As you can see here, the hook is actually almost parallel to the deck.

3. Last but not least: There is no space for two wires on one hook. Let's say the airplane would catch the first rope, and for some reason (it should definitely not happen, but let's just pretend it does) the hook is still on the ground where it would hook up to the second wire when crossing it, then it will maybe drag it along for a short time, but it can't really hook on as the hook is made to fit exactly one wire. This can be seen on this picture:enter image description here

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    $\begingroup$ On touchdown the nose is never pulled up, it is held at a constant AoA for the entire approach. The height of the tailhook is actually longer than the gear when sitting on all tires (the nose up attitude actually lowers the hook height even further), and it cannot be fully extended unless the aircraft is airborne. Sitting on the tires, the hook is blocked by the deck, and a little warning light illuminates in the cockpit telling the pilot that the hook is not fully extended. Also, as soon as the hook catches a wire it is yanked parallel (every time) preventing #3 from being an issue. $\endgroup$ Commented Mar 25, 2015 at 20:14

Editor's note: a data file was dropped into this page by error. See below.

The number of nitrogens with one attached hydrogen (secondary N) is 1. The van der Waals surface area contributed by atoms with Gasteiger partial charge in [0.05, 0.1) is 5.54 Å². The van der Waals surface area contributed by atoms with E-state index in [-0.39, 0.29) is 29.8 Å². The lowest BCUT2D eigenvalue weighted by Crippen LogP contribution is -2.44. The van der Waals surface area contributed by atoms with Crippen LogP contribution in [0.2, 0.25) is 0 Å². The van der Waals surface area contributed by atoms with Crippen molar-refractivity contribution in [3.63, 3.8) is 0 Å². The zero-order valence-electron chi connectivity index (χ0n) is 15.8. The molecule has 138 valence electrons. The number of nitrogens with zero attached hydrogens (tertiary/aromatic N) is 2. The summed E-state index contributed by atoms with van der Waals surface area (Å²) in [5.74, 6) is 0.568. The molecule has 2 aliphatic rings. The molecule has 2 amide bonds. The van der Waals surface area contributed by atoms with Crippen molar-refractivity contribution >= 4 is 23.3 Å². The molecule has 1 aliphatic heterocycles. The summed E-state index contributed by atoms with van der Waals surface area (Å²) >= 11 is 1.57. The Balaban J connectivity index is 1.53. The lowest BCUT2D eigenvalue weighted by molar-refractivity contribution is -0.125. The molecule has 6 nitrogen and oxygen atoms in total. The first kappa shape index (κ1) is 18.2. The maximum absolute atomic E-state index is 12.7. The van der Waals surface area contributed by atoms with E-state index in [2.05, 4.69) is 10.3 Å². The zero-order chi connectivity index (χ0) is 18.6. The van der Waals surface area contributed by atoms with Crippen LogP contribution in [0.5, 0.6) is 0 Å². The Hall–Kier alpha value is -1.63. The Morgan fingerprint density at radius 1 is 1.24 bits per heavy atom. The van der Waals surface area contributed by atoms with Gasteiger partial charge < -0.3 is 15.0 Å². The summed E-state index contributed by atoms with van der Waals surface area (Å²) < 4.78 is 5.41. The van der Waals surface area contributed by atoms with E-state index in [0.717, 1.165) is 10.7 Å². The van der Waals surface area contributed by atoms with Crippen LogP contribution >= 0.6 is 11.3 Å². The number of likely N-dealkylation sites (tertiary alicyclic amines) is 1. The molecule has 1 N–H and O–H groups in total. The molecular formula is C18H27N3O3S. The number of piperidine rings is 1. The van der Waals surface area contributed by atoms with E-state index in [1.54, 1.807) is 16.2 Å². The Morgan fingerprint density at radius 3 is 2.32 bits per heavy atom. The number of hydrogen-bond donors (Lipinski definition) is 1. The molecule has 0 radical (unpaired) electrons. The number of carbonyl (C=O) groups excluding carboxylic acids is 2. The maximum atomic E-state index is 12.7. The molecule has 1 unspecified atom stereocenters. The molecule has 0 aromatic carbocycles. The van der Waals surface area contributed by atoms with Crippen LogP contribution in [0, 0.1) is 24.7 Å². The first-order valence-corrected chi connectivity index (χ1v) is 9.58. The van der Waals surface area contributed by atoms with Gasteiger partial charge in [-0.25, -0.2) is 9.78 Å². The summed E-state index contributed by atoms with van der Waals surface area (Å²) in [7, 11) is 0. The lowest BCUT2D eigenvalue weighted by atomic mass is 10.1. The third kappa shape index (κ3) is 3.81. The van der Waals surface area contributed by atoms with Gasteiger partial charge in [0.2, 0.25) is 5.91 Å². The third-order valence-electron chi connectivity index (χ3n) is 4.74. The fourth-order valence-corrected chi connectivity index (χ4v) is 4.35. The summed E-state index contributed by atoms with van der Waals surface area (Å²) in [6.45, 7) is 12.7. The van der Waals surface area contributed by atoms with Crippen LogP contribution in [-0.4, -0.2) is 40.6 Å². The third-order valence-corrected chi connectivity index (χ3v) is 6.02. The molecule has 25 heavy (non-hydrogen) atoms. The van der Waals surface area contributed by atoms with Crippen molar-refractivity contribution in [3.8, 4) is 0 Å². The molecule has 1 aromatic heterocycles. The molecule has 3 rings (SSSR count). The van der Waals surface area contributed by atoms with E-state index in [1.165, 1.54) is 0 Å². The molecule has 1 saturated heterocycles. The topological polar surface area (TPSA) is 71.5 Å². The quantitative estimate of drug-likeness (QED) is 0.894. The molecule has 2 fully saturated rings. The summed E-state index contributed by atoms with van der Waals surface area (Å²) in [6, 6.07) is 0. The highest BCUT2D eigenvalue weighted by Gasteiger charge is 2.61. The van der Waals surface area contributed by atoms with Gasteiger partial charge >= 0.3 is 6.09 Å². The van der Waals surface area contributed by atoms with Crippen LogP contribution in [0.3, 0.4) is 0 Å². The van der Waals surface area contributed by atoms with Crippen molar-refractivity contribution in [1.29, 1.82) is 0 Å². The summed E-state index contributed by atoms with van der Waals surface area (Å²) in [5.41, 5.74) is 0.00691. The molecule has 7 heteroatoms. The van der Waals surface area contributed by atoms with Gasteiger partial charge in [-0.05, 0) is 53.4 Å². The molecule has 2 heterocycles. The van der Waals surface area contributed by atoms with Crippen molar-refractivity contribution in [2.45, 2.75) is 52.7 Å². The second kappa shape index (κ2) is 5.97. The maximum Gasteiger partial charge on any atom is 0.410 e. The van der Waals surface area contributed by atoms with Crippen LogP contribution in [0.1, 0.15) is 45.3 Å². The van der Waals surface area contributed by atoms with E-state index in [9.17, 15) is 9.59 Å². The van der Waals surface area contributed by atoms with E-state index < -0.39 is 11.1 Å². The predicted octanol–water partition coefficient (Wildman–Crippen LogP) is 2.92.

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    $\begingroup$ Okay, thanks for that input will edit accordingly $\endgroup$ Commented Mar 25, 2015 at 20:33
  • $\begingroup$ Thanks so much for the answer. I don't think I realized that the wires were so close to the deck to begin with. I imagined them somehow off the ground so that the hook could grab them. I see that makes no sense now since the aircraft itself would run into it. $\endgroup$
    – user99379
    Commented Mar 26, 2015 at 16:08
  • $\begingroup$ great pictures! $\endgroup$
    – Erich
    Commented Mar 27, 2015 at 1:21
  • $\begingroup$ The last picture is broken. $\endgroup$
    – jklingler
    Commented Nov 9, 2015 at 12:28

No, the hook is not capable of catching more than a single wire at a time. There is a hydraulic dampener in the hook, the snubber, that keeps the hook pressed into the deck during touchdown. This was designed to help alleviate a phenomenon known as hook skip bolters, when the force of the hook contacting the deck causes the hook to bounce; however, the hydraulic force of the snubber pressure is immediately overcome when the hook catches a wire, and the hook is drawn up almost parallel to the flight deck as the cable arrests the aircraft.

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    $\begingroup$ I've been out of the business for a few years now, but I recall that the snubber was pneumatic vs hydraulic. Because air can compress, while hydraulic fluid does not... $\endgroup$ Commented Jul 12, 2018 at 0:03